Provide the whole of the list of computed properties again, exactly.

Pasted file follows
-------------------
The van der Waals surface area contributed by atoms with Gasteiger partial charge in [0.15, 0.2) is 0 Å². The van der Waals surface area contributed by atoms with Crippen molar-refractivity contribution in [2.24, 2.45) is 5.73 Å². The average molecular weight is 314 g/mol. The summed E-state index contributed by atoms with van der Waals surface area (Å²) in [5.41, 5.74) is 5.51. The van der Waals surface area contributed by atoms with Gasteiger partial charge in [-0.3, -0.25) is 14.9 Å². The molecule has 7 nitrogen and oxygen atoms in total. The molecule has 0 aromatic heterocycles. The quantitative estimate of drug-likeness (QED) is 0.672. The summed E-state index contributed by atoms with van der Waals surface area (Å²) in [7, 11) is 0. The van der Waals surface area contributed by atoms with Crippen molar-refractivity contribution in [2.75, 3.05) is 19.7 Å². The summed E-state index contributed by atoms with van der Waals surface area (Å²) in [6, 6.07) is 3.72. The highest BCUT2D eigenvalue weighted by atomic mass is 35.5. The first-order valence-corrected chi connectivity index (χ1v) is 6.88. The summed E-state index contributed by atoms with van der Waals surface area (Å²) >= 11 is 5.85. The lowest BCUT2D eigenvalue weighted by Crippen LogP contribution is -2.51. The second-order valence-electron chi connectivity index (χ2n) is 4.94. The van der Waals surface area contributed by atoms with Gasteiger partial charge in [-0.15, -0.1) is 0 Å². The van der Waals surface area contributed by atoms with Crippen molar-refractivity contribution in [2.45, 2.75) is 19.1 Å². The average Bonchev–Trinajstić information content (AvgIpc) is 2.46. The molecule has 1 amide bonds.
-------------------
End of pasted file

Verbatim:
The van der Waals surface area contributed by atoms with Gasteiger partial charge in [0.15, 0.2) is 0 Å². The van der Waals surface area contributed by atoms with Crippen molar-refractivity contribution in [2.24, 2.45) is 5.73 Å². The average molecular weight is 314 g/mol. The summed E-state index contributed by atoms with van der Waals surface area (Å²) in [5.41, 5.74) is 5.51. The van der Waals surface area contributed by atoms with Gasteiger partial charge in [-0.3, -0.25) is 14.9 Å². The molecule has 7 nitrogen and oxygen atoms in total. The molecule has 0 aromatic heterocycles. The quantitative estimate of drug-likeness (QED) is 0.672. The summed E-state index contributed by atoms with van der Waals surface area (Å²) in [7, 11) is 0. The van der Waals surface area contributed by atoms with Crippen molar-refractivity contribution in [2.75, 3.05) is 19.7 Å². The summed E-state index contributed by atoms with van der Waals surface area (Å²) in [6, 6.07) is 3.72. The highest BCUT2D eigenvalue weighted by atomic mass is 35.5. The first-order valence-corrected chi connectivity index (χ1v) is 6.88. The summed E-state index contributed by atoms with van der Waals surface area (Å²) >= 11 is 5.85. The lowest BCUT2D eigenvalue weighted by Crippen LogP contribution is -2.51. The second-order valence-electron chi connectivity index (χ2n) is 4.94. The van der Waals surface area contributed by atoms with Gasteiger partial charge in [-0.15, -0.1) is 0 Å². The van der Waals surface area contributed by atoms with Crippen molar-refractivity contribution in [2.45, 2.75) is 19.1 Å². The average Bonchev–Trinajstić information content (AvgIpc) is 2.46. The molecule has 1 amide bonds.